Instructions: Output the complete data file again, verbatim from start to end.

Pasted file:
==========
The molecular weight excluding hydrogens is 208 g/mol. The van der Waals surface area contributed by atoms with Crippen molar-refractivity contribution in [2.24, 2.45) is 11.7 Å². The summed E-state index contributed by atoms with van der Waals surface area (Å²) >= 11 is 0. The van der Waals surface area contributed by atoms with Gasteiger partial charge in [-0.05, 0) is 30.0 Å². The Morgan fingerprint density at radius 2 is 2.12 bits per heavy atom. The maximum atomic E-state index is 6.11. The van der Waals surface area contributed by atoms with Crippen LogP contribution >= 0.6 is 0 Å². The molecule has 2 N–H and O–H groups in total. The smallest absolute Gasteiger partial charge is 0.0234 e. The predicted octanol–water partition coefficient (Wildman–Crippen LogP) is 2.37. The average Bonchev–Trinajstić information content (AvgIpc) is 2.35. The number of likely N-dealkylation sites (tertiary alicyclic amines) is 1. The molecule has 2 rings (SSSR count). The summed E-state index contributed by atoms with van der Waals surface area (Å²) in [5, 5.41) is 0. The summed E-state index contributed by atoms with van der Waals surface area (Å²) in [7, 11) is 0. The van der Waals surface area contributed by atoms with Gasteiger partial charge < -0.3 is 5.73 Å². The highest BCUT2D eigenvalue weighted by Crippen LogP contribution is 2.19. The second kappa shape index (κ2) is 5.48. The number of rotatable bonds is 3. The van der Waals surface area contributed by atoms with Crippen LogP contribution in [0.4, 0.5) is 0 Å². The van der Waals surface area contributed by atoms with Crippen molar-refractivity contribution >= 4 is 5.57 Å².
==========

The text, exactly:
The molecular weight excluding hydrogens is 208 g/mol. The van der Waals surface area contributed by atoms with Crippen molar-refractivity contribution in [2.24, 2.45) is 11.7 Å². The summed E-state index contributed by atoms with van der Waals surface area (Å²) >= 11 is 0. The van der Waals surface area contributed by atoms with Gasteiger partial charge in [-0.05, 0) is 30.0 Å². The Morgan fingerprint density at radius 2 is 2.12 bits per heavy atom. The maximum atomic E-state index is 6.11. The van der Waals surface area contributed by atoms with Crippen LogP contribution >= 0.6 is 0 Å². The molecule has 2 N–H and O–H groups in total. The smallest absolute Gasteiger partial charge is 0.0234 e. The predicted octanol–water partition coefficient (Wildman–Crippen LogP) is 2.37. The average Bonchev–Trinajstić information content (AvgIpc) is 2.35. The number of likely N-dealkylation sites (tertiary alicyclic amines) is 1. The molecule has 2 rings (SSSR count). The summed E-state index contributed by atoms with van der Waals surface area (Å²) in [5, 5.41) is 0. The summed E-state index contributed by atoms with van der Waals surface area (Å²) in [7, 11) is 0. The van der Waals surface area contributed by atoms with Gasteiger partial charge < -0.3 is 5.73 Å². The highest BCUT2D eigenvalue weighted by Crippen LogP contribution is 2.19. The second kappa shape index (κ2) is 5.48. The number of rotatable bonds is 3. The van der Waals surface area contributed by atoms with Crippen LogP contribution in [0.4, 0.5) is 0 Å². The van der Waals surface area contributed by atoms with Crippen molar-refractivity contribution >= 4 is 5.57 Å².